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Saturday, December 14, 2013

Achilles Tendon Injury: Email Advice

Hi Dr. Blake,

I wanted to ask your opinion about which direction I should next take with my treatment.

I am a junior college lacrosse player. Last february (9 months ago now) during our preseason my achilles tendon was stepped on during practice. It hurt at the time, I had my trainers look at it but it didn't seem like anything serious so I did the usual treatment options, especially ice and anti-inflammatories. As the season went on, however, the pain got worse and worse. I saw our team doctor who said it was the sheath around my achilles that was inflamed, so he had my trainers place a heel lift in my shoes. But the pain didn't subside and by the end of the season I was placed in a walking boot for 3 weeks to calm the pain down.
Dr Blake's comment: Typically achilles tendinitis is an overuse injury, so your description of being stepped on makes it harder to get a read on. Putting yourself in the Immobilization Phase was the right idea, and it should be coupled with anti-inflammatory treatments as well. 

Over the summer I continued to work out but focus more on weights and cycling/swimming as running continued to be painful (although I did continue to run some). In addition, over the summer I began to do strengthening exercises.
Dr Blake's comment: This was the right order---Immobilize, Cross Train, and strengthen. You were beginning the ReStrengthening Phase of Rehabilitation. 

 When I came back to school in August I continued the strength exercises and lots of stretching but the pain didn't improve. We had a month long fall season and by the end of the month I was back in a walking boot as it was nearly impossible to walk because of the pain. 
Dr Blake's comment: The Immobilization Phase should take you to Pain Levels 0-2. I am not sure of your pain, but it sounds worse. You should stay in this Phase for 2 weeks longer than you think you need to. The restrengthening should continue, as well as the cross training as long as all of this can be maintained in that 0-2 pain scale level. If not, you are just fooling yourself that you are progressing. 

I had an MRI recently and our team doctor said that, while we had thought it was mostly achilles tendinitis, it appeared that while I did have some achilles tendinitis it was mostly bursitis that appears to be the issue.
Dr Blake's comment: Bursitis in front or behind the achilles is a common side effect of achilles tendinitis swelling, or the bursitis was the only source of pain from the beginning. Bursae are fluid filled sacs that collect fluid in the wrong place and act as an irritant to the surrounding tissue. Bursitis elsewhere is treated with cortisone shots, but these are risky close to the achilles. I prefer electrical stimulation with contrasts, or iontophoresis, while going to PT.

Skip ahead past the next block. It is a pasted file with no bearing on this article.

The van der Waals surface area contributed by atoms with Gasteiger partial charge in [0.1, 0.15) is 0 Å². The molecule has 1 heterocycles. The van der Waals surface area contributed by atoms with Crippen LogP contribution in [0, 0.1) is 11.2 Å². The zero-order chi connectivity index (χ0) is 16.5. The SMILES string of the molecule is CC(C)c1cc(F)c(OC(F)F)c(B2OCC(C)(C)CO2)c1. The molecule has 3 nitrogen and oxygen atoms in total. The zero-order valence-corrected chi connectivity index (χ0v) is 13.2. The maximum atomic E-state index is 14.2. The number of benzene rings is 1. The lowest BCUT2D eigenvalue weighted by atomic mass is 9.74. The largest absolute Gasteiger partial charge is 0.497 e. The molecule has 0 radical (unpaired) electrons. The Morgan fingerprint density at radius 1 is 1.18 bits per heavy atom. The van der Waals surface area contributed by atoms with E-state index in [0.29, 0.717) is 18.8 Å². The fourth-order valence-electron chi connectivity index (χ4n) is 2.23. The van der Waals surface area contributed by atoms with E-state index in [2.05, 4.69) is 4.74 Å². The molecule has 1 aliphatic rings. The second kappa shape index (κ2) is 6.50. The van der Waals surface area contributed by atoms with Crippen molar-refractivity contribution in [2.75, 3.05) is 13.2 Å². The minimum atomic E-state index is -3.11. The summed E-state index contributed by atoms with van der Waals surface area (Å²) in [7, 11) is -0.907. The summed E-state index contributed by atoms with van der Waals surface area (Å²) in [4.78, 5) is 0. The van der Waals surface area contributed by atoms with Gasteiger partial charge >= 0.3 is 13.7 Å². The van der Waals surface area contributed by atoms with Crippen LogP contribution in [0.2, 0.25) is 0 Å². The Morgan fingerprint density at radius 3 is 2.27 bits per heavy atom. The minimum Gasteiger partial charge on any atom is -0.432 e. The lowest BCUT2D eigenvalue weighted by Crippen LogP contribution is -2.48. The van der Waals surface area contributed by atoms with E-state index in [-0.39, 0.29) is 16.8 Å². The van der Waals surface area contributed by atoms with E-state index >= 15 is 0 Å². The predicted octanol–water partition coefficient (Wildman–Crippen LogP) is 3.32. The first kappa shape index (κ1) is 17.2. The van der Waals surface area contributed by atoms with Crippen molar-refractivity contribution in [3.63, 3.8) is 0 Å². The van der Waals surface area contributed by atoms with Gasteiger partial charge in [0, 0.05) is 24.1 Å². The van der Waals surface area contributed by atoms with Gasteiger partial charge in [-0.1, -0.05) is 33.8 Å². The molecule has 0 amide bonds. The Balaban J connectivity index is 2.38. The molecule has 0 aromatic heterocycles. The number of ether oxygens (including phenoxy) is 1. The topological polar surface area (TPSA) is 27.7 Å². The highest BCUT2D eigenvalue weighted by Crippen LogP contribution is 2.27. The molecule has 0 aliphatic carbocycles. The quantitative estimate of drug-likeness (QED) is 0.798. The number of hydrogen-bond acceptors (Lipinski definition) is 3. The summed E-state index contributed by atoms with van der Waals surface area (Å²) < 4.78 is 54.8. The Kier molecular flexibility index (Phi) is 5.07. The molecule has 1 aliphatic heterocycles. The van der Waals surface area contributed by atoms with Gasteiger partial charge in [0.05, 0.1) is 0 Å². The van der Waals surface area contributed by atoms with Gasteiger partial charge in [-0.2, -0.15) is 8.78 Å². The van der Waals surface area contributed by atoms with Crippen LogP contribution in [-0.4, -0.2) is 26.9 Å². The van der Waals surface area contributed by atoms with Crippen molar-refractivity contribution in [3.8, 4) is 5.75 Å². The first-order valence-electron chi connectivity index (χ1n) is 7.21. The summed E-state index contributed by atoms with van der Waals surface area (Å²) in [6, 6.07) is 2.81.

He checked by strength and noted that my left gluteus (it is the left achilles that is the problem) was weak. My trainers switched up my strengthening program to include more gluteus exercises to improve this.

At this point my doctor also prescribed a topical anti-inflammatory saying that if that didn't work we could consider doing a  cortisone shot into the bursa, but that after the shot I would be in a boot for a month as to avoid rupturing the tendon.

My question to you is that it has been a month and the topical anti-inflammatory doesn't seem to be doing anything (it hasn't helped with the pain or decreased the amount of swelling at all) would you recommend considering the cortisone shot as the next treatment option or do you think that custom orthotics might be able to provide some assistance? Clearly I would like to avoid the cortisone shot.
Dr Blake's comment: Definitely the shot is risky, but I like the idea of a boot for 1 month afterwards. I would not like to do a shot anytime soon. Consider an 8 day Prednisone Burst to reduce the bursitis, while you are doing iontophoresis in PT (transdermal cortisone).

Follow up the oral cortisone with voltaren or another NSAID with a good daily dose. Do Contrast Baths, the best way to reduce bursitis swelling, twice daily and remain in the removable boot for the next month. If you are not significantly better in one month, send me the MRI to look at because something will not make sense. Hope this helps. 

Thank you so much for you advice.
Dr Blake's comment: Tendinitis treatment follows the BRISS formula and The Good Pain vs Bad Pain formula. Memorize well. Good luck!!

Gretchen (name changed)

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Thank you very much for leaving a comment. Due to my time restraints, some comments may not be answered.I will answer questions that I feel will help the community as a whole.. I can only answer medical questions in a general form. No specific answers can be given. Please consult a podiatrist, therapist, orthopedist, or sports medicine physician in your area for specific questions.